Why you feel alone where you live

James Routledge
4 min readMar 15, 2021


Loneliness is something most of us feel at home. The vast majority of people know only a couple of neighbors and while many communities now have a hyperlocal street Facebook, Nextdoor or Whatsapp group how we feel in our areas hasn’t changed much. Connection, and feeling connected, are two entirely different things.

You might wonder, is it me? Am I the only one out there feeling this way? Maybe everyone else is happily clubbed up and I’m the outsider?

Loneliness is not a feeling of isolation, it’s a feeling of rejection — nobody out there likes me.

Your local community

We as humans are very selective about where we choose to live, arguably our neighborhood defines us far more locally than the house we choose to spend time in. We each weigh up numerous pros and cons of an area before taking the plunge and committing to home sweet home, and the number of things that define each is notably finite. The importance of selection bias when choosing a place is live is that many people of similar affinities all reach the same conclusions, whether it’s the attractive commute, the good schools, or the trendy nightlife.

Knocking on your nearest 500 doors always has the same result, and I’ve done this all over the world, our areas are magnetic. YOU are surrounded by people just like you, people who made life choices for similar reasons, people who share your values, your hopes and your interests.

The Truth: We feel utterly alone, surrounded by fantastic people we have lots in common with. And 9 out of 10 of these people feel just as lonely as we do.

When did it go so wrong? When did Neighbourhoods fail?

Let’s start at the beginning. Why do neighbourhoods exist? And as we’ll find out in a moment, why do we not need them anymore?

Neighbourhoods traditionally existed to help us with one thing. Staying alive, more specifically, collaborative utility in the form of the gen one neighbourhood; a tribe. Back in 1,000BC most of us lived in caves or primitive settlements. By staying together, we reduced the likelihood of being eaten, something everyone was unanimously in favour of. This way of living worked well for a long time and tribal behaviour gave birth to a social utility model we all learn about at school; archetypes like hunter-gatherer, village elder, nursing mother, witch doctor, and of course village chieftain. Every role was needed to make the group function and communities thrived whilst remaining intimate — primates to this day still function in a similar way.

Then everything changed, the development of irrigation kickstarted the agricultural era, farming was possible without destroying the land. This meant we could produce a lot of food, more of us could live in one space and in time towns, villages and cities grew to be.

The food problem was taken care of and big walls stopped all the animals from getting in, now not all our time was spent on labour or staying alive, and so the behaviour of building a lifestyle was born. You could spend time on yourself. Civilization, industries and general wellbeing evolved, and life got an awful lot better…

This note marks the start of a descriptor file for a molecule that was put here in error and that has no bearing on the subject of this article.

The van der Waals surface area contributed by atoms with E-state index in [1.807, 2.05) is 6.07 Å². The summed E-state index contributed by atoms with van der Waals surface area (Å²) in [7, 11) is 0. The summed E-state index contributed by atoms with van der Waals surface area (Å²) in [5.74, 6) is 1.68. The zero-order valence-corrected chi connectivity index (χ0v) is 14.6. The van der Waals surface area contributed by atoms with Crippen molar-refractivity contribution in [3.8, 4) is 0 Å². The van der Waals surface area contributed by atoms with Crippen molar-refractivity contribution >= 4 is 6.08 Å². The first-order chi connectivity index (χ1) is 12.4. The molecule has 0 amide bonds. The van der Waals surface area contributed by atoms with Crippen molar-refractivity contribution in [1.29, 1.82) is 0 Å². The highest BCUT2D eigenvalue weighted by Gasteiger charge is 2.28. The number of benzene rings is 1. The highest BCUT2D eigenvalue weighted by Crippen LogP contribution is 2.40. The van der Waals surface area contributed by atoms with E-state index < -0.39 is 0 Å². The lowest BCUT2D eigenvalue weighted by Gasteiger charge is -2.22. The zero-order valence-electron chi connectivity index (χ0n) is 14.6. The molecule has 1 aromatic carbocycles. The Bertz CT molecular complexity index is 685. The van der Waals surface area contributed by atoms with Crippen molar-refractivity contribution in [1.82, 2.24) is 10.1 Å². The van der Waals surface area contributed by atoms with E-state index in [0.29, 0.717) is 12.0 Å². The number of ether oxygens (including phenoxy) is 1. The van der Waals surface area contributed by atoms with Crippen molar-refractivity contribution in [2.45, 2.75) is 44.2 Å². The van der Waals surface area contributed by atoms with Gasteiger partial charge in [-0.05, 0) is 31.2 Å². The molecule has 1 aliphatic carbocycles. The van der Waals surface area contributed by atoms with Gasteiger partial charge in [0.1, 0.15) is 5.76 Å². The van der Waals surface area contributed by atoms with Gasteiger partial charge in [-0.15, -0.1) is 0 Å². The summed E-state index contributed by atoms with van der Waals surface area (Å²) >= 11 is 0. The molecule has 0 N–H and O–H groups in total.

So where are we now?

Modern society has now optimised all the human needs for collective living:

  • Access to medical care? We have the medical infrastructure
  • Our safety? Publically managed. We are now the dominant predator on our planet
  • Responsibility for maintaining and retaining our knowledge? The internet is our village elder
  • Growing food and stockpiling? We’ve created entire supply chains that mean that we want for nothing. 60-minutes to your door.

All of the tribal requirements we once had have become obsolete. Community is redundant because we’ve figured out better solutions. We are now tribes of ‘one’.

Welcome to the world where we no longer need to talk to another human being to survive.

Admitting that we don’t need each other, and bringing some fun

We live in a disconnected world, by design, and it’s completely practical. However, it comes at the cost of human interaction. We are hardwired for desire paths, lazy and always choosing the simplest easiest way. Alternatives are hard, painful, and difficult. No one wants that. We have no reason to change this behaviour today and companies like Amazon will only increase the ease of doing the jobs that entire tribes were once required to perform.

Our neighbourhoods fail because we’ve designed beyond their original use case

As a result, our society is a very lonely one, it isn’t just you, it’s every person on your street and on every street that you can see. It’s not a recoverable model and what you feel is the loss of a way of life we spent 1,000s of years getting right. The last 100 years provided a communal upgrade unlike any other before it and we’re all still adapting.

Now, it’s up to us to build the next type of local social network.

Connection comes from frequency, getting to know someone reveals the things you have in common. Points of affinity build trust. We have to spend time together to change our situation.

If we are to have a community where we live in the future it must be one built upon a new set of rules, the dependence will be on us to create roles in the community that promote lifestyle, collaboration and socialising at the heart. Specifically, we have to make local fun, being part of your community needs to be a game. One we all want to play. The hardwiring is all there, we just need to update the software for the 21st century. Game on.

This the first part of a community series where we’ll explore how to build the future of local communities. Stay tuned for Part 2: Building delight on your doorstep, having fun with the locals



James Routledge

Digital and product thinking